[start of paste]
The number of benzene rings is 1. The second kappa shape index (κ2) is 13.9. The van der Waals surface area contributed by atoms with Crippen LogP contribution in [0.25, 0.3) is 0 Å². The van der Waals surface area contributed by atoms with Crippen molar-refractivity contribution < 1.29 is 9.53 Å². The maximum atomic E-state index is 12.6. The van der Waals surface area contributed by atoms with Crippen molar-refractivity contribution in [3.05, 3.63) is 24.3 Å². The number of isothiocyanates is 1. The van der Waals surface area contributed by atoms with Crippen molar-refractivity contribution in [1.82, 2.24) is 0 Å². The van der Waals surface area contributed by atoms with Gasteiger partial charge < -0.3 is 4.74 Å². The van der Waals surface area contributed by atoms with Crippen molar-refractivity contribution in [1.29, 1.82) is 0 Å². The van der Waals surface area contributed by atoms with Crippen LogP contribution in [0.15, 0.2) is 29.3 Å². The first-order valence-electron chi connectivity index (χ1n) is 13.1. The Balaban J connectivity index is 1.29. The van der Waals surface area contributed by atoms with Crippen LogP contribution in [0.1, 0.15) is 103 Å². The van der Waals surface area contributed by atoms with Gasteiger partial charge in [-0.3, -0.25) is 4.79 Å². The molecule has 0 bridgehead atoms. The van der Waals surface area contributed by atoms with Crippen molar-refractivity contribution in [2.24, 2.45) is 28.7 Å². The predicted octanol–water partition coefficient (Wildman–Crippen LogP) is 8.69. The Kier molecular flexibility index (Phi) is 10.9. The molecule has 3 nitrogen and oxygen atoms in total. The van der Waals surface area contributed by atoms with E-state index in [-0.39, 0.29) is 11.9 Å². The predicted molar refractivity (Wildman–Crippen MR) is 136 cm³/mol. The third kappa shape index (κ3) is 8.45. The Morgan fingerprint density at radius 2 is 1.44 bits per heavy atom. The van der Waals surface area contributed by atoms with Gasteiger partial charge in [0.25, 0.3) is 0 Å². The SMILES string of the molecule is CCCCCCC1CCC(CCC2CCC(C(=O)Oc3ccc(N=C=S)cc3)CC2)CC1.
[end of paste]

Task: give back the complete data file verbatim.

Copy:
The number of benzene rings is 1. The second kappa shape index (κ2) is 13.9. The van der Waals surface area contributed by atoms with Crippen LogP contribution in [0.25, 0.3) is 0 Å². The van der Waals surface area contributed by atoms with Crippen molar-refractivity contribution < 1.29 is 9.53 Å². The maximum atomic E-state index is 12.6. The van der Waals surface area contributed by atoms with Crippen molar-refractivity contribution in [3.05, 3.63) is 24.3 Å². The number of isothiocyanates is 1. The van der Waals surface area contributed by atoms with Crippen molar-refractivity contribution in [1.82, 2.24) is 0 Å². The van der Waals surface area contributed by atoms with Gasteiger partial charge < -0.3 is 4.74 Å². The van der Waals surface area contributed by atoms with Crippen molar-refractivity contribution in [1.29, 1.82) is 0 Å². The van der Waals surface area contributed by atoms with Crippen LogP contribution in [0.15, 0.2) is 29.3 Å². The first-order valence-electron chi connectivity index (χ1n) is 13.1. The Balaban J connectivity index is 1.29. The van der Waals surface area contributed by atoms with Crippen LogP contribution in [0.1, 0.15) is 103 Å². The van der Waals surface area contributed by atoms with Gasteiger partial charge in [-0.3, -0.25) is 4.79 Å². The molecule has 0 bridgehead atoms. The van der Waals surface area contributed by atoms with Crippen molar-refractivity contribution in [2.24, 2.45) is 28.7 Å². The predicted octanol–water partition coefficient (Wildman–Crippen LogP) is 8.69. The Kier molecular flexibility index (Phi) is 10.9. The molecule has 3 nitrogen and oxygen atoms in total. The van der Waals surface area contributed by atoms with E-state index in [-0.39, 0.29) is 11.9 Å². The predicted molar refractivity (Wildman–Crippen MR) is 136 cm³/mol. The third kappa shape index (κ3) is 8.45. The Morgan fingerprint density at radius 2 is 1.44 bits per heavy atom. The van der Waals surface area contributed by atoms with Gasteiger partial charge in [0.25, 0.3) is 0 Å². The SMILES string of the molecule is CCCCCCC1CCC(CCC2CCC(C(=O)Oc3ccc(N=C=S)cc3)CC2)CC1.